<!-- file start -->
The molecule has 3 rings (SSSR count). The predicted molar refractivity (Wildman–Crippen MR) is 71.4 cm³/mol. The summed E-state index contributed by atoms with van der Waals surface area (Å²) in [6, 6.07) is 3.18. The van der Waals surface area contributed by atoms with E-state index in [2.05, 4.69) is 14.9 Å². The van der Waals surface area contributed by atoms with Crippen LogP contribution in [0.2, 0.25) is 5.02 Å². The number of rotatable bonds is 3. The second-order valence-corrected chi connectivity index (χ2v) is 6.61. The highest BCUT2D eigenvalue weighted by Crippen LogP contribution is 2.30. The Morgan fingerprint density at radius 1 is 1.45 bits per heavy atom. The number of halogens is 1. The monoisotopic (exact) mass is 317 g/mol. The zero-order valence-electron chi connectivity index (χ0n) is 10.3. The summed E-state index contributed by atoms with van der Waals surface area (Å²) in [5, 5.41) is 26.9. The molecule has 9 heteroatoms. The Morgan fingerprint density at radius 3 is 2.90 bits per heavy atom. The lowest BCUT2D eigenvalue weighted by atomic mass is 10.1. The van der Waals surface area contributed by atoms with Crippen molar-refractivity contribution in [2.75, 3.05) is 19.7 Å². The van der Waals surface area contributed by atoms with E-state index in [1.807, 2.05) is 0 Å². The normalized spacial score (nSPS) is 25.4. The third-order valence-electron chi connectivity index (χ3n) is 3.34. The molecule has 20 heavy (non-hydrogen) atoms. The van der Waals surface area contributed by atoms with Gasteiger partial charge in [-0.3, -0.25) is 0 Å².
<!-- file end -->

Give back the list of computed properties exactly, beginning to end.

The molecule has 3 rings (SSSR count). The predicted molar refractivity (Wildman–Crippen MR) is 71.4 cm³/mol. The summed E-state index contributed by atoms with van der Waals surface area (Å²) in [6, 6.07) is 3.18. The van der Waals surface area contributed by atoms with E-state index in [2.05, 4.69) is 14.9 Å². The van der Waals surface area contributed by atoms with Crippen LogP contribution in [0.2, 0.25) is 5.02 Å². The number of rotatable bonds is 3. The second-order valence-corrected chi connectivity index (χ2v) is 6.61. The highest BCUT2D eigenvalue weighted by Crippen LogP contribution is 2.30. The Morgan fingerprint density at radius 1 is 1.45 bits per heavy atom. The number of halogens is 1. The monoisotopic (exact) mass is 317 g/mol. The zero-order valence-electron chi connectivity index (χ0n) is 10.3. The summed E-state index contributed by atoms with van der Waals surface area (Å²) in [5, 5.41) is 26.9. The molecule has 9 heteroatoms. The Morgan fingerprint density at radius 3 is 2.90 bits per heavy atom. The lowest BCUT2D eigenvalue weighted by atomic mass is 10.1. The van der Waals surface area contributed by atoms with Crippen molar-refractivity contribution in [2.75, 3.05) is 19.7 Å². The van der Waals surface area contributed by atoms with E-state index in [1.807, 2.05) is 0 Å². The normalized spacial score (nSPS) is 25.4. The third-order valence-electron chi connectivity index (χ3n) is 3.34. The molecule has 20 heavy (non-hydrogen) atoms. The van der Waals surface area contributed by atoms with Gasteiger partial charge in [-0.3, -0.25) is 0 Å².